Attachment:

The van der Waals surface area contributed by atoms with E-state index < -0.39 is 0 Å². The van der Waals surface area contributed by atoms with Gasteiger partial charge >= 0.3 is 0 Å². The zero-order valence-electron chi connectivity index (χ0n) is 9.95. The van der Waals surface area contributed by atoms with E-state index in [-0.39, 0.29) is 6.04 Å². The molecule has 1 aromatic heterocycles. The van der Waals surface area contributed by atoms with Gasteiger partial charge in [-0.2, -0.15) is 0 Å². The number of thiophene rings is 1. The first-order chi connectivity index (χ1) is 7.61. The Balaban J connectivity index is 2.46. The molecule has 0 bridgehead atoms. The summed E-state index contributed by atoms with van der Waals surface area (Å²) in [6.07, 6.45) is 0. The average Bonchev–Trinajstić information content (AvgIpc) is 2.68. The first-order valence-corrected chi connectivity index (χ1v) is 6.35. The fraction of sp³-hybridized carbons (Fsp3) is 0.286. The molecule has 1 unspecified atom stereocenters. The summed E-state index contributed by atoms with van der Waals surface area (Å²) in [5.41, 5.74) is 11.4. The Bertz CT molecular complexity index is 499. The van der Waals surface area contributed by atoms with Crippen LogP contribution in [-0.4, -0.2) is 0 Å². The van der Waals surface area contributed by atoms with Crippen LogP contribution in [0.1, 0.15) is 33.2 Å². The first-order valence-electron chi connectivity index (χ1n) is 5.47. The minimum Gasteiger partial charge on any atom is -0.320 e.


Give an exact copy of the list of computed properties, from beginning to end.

The van der Waals surface area contributed by atoms with E-state index < -0.39 is 0 Å². The van der Waals surface area contributed by atoms with Gasteiger partial charge >= 0.3 is 0 Å². The zero-order valence-electron chi connectivity index (χ0n) is 9.95. The van der Waals surface area contributed by atoms with E-state index in [-0.39, 0.29) is 6.04 Å². The molecule has 1 aromatic heterocycles. The van der Waals surface area contributed by atoms with Gasteiger partial charge in [-0.2, -0.15) is 0 Å². The number of thiophene rings is 1. The first-order chi connectivity index (χ1) is 7.61. The Balaban J connectivity index is 2.46. The molecule has 0 bridgehead atoms. The summed E-state index contributed by atoms with van der Waals surface area (Å²) in [6.07, 6.45) is 0. The average Bonchev–Trinajstić information content (AvgIpc) is 2.68. The first-order valence-corrected chi connectivity index (χ1v) is 6.35. The fraction of sp³-hybridized carbons (Fsp3) is 0.286. The molecule has 1 unspecified atom stereocenters. The summed E-state index contributed by atoms with van der Waals surface area (Å²) in [5.41, 5.74) is 11.4. The Bertz CT molecular complexity index is 499. The van der Waals surface area contributed by atoms with Crippen LogP contribution in [-0.4, -0.2) is 0 Å². The van der Waals surface area contributed by atoms with Crippen LogP contribution in [0.1, 0.15) is 33.2 Å². The first-order valence-electron chi connectivity index (χ1n) is 5.47. The minimum Gasteiger partial charge on any atom is -0.320 e.